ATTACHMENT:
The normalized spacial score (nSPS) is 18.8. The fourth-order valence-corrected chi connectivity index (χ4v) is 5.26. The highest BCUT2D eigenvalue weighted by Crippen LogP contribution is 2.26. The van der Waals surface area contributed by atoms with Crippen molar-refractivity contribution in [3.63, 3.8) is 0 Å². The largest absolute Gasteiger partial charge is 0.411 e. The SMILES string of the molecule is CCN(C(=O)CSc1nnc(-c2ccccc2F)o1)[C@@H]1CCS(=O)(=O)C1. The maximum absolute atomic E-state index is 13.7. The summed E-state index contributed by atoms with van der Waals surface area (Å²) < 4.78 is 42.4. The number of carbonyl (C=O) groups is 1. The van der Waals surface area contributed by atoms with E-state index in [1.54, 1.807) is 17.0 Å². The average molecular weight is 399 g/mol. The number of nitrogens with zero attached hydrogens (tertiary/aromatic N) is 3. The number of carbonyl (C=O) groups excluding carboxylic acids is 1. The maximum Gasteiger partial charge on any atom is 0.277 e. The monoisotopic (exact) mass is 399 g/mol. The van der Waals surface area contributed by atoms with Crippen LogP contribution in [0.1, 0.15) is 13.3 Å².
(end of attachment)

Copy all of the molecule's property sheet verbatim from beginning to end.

The normalized spacial score (nSPS) is 18.8. The fourth-order valence-corrected chi connectivity index (χ4v) is 5.26. The highest BCUT2D eigenvalue weighted by Crippen LogP contribution is 2.26. The van der Waals surface area contributed by atoms with Crippen molar-refractivity contribution in [3.63, 3.8) is 0 Å². The largest absolute Gasteiger partial charge is 0.411 e. The SMILES string of the molecule is CCN(C(=O)CSc1nnc(-c2ccccc2F)o1)[C@@H]1CCS(=O)(=O)C1. The maximum absolute atomic E-state index is 13.7. The summed E-state index contributed by atoms with van der Waals surface area (Å²) < 4.78 is 42.4. The number of carbonyl (C=O) groups is 1. The van der Waals surface area contributed by atoms with E-state index in [1.54, 1.807) is 17.0 Å². The average molecular weight is 399 g/mol. The number of nitrogens with zero attached hydrogens (tertiary/aromatic N) is 3. The number of carbonyl (C=O) groups excluding carboxylic acids is 1. The maximum Gasteiger partial charge on any atom is 0.277 e. The monoisotopic (exact) mass is 399 g/mol. The van der Waals surface area contributed by atoms with Crippen LogP contribution in [0.1, 0.15) is 13.3 Å².